Could Blood Pressure Medication Be The Key To A Longer Life For Those With Pancreatic Cancer?

Pancreatic cancer is a severe and life-threatening condition. In fact, pancreatic cancer is the most lethal of all cancers, with much lower survival rates due to its rapid onset and aggressive progression, according to Mayo Clinic. Because pancreatic cancer can progress to later stages without any symptoms, people often don't know they have it until it has spread to other organs (per Mayo Clinic). But new research shows that common blood pressure medications may add years of life to those with a pancreatic cancer diagnosis.

A 2022 study published in BMC Cancer reviewed hospital records of over 8,000 pancreatic patients in Italy over the course of eight years. While 86% of the patients died within five years of diagnosis, they found that those who took either angiotensin II receptor blockers (ARBs) or angiotensin I converting enzyme (ACE) inhibitors had lower mortality risks of 20% and 13% percent, respectively. The researchers suggest these two types of blood pressure medications should be studied further in clinical trials for those with limited options or a serious prognosis, especially due to their low price points and good safety indexes.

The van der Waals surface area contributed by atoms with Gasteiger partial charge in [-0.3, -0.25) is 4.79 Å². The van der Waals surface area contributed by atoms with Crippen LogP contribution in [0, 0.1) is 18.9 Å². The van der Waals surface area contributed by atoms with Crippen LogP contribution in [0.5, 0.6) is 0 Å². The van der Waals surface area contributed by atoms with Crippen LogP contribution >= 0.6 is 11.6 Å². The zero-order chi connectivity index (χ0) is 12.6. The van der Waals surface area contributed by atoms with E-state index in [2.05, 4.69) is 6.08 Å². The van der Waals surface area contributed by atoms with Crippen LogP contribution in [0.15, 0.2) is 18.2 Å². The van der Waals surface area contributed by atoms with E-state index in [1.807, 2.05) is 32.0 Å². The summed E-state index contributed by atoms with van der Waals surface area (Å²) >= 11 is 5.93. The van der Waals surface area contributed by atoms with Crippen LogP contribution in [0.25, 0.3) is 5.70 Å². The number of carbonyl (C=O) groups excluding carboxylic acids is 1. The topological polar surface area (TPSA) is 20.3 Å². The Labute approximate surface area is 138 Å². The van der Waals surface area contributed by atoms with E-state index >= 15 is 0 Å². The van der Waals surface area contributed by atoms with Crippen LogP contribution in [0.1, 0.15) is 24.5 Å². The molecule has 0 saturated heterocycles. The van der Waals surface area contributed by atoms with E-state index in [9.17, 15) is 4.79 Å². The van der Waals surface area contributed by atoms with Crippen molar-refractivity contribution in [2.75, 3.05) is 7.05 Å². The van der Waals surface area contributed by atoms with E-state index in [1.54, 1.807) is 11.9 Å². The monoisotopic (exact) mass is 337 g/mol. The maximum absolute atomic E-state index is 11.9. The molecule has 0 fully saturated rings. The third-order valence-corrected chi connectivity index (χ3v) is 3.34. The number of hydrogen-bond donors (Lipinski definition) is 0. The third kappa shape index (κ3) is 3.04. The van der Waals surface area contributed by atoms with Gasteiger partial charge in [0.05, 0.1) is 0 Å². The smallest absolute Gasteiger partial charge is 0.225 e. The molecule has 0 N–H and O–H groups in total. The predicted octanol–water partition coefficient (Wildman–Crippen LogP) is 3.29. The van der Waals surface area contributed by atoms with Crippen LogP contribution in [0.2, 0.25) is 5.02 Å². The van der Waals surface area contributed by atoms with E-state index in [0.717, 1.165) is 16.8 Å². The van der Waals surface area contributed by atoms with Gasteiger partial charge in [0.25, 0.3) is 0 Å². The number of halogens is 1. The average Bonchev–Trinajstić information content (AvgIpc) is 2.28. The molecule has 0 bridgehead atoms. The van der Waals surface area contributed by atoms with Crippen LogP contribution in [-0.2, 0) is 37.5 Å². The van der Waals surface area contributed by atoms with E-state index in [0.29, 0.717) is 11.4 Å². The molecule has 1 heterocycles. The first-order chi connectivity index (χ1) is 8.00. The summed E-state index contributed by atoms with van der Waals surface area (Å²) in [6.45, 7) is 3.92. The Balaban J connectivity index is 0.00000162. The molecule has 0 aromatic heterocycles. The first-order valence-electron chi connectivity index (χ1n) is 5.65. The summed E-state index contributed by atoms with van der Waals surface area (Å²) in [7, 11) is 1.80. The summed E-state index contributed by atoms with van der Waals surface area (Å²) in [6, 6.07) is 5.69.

How do blood thinners help those with pancreatic cancer?

Traditional treatments for cancer include chemotherapy, radiation, and surgery. But if the cancer is caught late, as is often the case with pancreatic cancer, doctors may recommend clinical trials or even palliative care, designed to help the patient live as comfortably as possible for as long as possible, without pursuing treatment (via Mayo Clinic). However, this new study suggests there's far more hope on the horizon for pancreatic cancer outcomes.

Both ARBS and ACEs work by relaxing your veins and arteries, allowing your heart to pump blood with greater ease. Animal studies have shown they slow the growth of pancreatic cancer and now human studies are showing the same. The authors of the study recommend using ARBs over ACEs because they were far more effective at extending patients' lifespans. While the research is promising, the study authors suggest more conclusive evidence is needed.